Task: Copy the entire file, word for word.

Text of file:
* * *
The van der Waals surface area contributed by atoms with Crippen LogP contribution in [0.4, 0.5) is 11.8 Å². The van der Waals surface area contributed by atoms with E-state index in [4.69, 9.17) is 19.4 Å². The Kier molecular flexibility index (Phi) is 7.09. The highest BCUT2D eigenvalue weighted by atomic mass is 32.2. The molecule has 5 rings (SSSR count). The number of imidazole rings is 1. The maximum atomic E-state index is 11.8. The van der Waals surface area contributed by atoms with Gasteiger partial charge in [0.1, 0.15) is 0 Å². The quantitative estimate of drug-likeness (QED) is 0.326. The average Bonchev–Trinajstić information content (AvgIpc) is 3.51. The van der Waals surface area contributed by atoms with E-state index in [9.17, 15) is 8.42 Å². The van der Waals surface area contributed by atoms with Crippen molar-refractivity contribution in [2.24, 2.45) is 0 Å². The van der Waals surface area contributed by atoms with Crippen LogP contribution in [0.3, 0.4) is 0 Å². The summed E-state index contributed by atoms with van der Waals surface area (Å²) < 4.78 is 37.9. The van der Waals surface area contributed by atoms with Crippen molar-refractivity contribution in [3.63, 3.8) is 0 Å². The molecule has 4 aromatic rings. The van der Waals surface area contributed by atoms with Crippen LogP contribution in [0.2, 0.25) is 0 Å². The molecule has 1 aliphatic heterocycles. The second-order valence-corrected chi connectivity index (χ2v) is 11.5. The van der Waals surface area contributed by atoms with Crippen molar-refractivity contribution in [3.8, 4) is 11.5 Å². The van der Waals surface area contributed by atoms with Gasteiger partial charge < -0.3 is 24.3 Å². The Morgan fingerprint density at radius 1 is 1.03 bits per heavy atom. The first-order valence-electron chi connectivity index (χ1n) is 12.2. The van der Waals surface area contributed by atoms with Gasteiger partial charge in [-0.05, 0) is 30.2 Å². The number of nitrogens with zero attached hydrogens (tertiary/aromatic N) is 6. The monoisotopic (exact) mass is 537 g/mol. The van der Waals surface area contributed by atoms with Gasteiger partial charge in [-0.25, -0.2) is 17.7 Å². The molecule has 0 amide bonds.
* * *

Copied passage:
The van der Waals surface area contributed by atoms with Crippen LogP contribution in [0.4, 0.5) is 11.8 Å². The van der Waals surface area contributed by atoms with E-state index in [4.69, 9.17) is 19.4 Å². The Kier molecular flexibility index (Phi) is 7.09. The highest BCUT2D eigenvalue weighted by atomic mass is 32.2. The molecule has 5 rings (SSSR count). The number of imidazole rings is 1. The maximum atomic E-state index is 11.8. The van der Waals surface area contributed by atoms with Gasteiger partial charge in [0.1, 0.15) is 0 Å². The quantitative estimate of drug-likeness (QED) is 0.326. The average Bonchev–Trinajstić information content (AvgIpc) is 3.51. The van der Waals surface area contributed by atoms with E-state index in [9.17, 15) is 8.42 Å². The van der Waals surface area contributed by atoms with Crippen molar-refractivity contribution in [2.24, 2.45) is 0 Å². The van der Waals surface area contributed by atoms with Crippen LogP contribution in [0.3, 0.4) is 0 Å². The summed E-state index contributed by atoms with van der Waals surface area (Å²) < 4.78 is 37.9. The van der Waals surface area contributed by atoms with Crippen molar-refractivity contribution in [3.63, 3.8) is 0 Å². The molecule has 4 aromatic rings. The van der Waals surface area contributed by atoms with Crippen LogP contribution in [0.2, 0.25) is 0 Å². The molecule has 1 aliphatic heterocycles. The second-order valence-corrected chi connectivity index (χ2v) is 11.5. The van der Waals surface area contributed by atoms with Crippen molar-refractivity contribution in [3.8, 4) is 11.5 Å². The van der Waals surface area contributed by atoms with Gasteiger partial charge < -0.3 is 24.3 Å². The Morgan fingerprint density at radius 1 is 1.03 bits per heavy atom. The first-order valence-electron chi connectivity index (χ1n) is 12.2. The van der Waals surface area contributed by atoms with Gasteiger partial charge in [-0.05, 0) is 30.2 Å². The number of nitrogens with zero attached hydrogens (tertiary/aromatic N) is 6. The monoisotopic (exact) mass is 537 g/mol. The van der Waals surface area contributed by atoms with Gasteiger partial charge in [-0.25, -0.2) is 17.7 Å². The molecule has 0 amide bonds.